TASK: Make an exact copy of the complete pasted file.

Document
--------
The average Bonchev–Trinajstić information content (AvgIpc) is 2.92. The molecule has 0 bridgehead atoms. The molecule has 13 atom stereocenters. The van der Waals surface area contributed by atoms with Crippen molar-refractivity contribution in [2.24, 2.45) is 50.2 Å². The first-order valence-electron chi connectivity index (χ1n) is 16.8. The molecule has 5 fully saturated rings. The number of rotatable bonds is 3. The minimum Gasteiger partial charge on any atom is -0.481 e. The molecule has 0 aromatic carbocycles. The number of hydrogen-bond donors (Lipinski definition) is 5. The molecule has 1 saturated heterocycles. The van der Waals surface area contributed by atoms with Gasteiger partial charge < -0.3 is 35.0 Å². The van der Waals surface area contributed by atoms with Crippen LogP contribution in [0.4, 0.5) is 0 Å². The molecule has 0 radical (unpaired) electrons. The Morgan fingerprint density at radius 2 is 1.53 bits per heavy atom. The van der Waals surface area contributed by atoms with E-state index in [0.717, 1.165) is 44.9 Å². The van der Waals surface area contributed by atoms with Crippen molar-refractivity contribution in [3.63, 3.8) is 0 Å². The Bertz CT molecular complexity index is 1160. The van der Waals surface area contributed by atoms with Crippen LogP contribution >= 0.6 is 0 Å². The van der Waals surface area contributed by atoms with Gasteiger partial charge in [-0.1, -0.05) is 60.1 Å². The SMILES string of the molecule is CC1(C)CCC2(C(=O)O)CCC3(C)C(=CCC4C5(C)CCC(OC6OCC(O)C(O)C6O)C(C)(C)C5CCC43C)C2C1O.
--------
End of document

The average Bonchev–Trinajstić information content (AvgIpc) is 2.92. The molecule has 0 bridgehead atoms. The molecule has 13 atom stereocenters. The van der Waals surface area contributed by atoms with Crippen molar-refractivity contribution in [2.24, 2.45) is 50.2 Å². The first-order valence-electron chi connectivity index (χ1n) is 16.8. The molecule has 5 fully saturated rings. The number of rotatable bonds is 3. The minimum Gasteiger partial charge on any atom is -0.481 e. The molecule has 0 aromatic carbocycles. The number of hydrogen-bond donors (Lipinski definition) is 5. The molecule has 1 saturated heterocycles. The van der Waals surface area contributed by atoms with Gasteiger partial charge < -0.3 is 35.0 Å². The van der Waals surface area contributed by atoms with Crippen LogP contribution in [0.4, 0.5) is 0 Å². The molecule has 0 radical (unpaired) electrons. The Morgan fingerprint density at radius 2 is 1.53 bits per heavy atom. The van der Waals surface area contributed by atoms with E-state index in [0.717, 1.165) is 44.9 Å². The van der Waals surface area contributed by atoms with Crippen molar-refractivity contribution in [3.63, 3.8) is 0 Å². The Bertz CT molecular complexity index is 1160. The van der Waals surface area contributed by atoms with Crippen LogP contribution >= 0.6 is 0 Å². The van der Waals surface area contributed by atoms with Gasteiger partial charge in [-0.1, -0.05) is 60.1 Å². The SMILES string of the molecule is CC1(C)CCC2(C(=O)O)CCC3(C)C(=CCC4C5(C)CCC(OC6OCC(O)C(O)C6O)C(C)(C)C5CCC43C)C2C1O.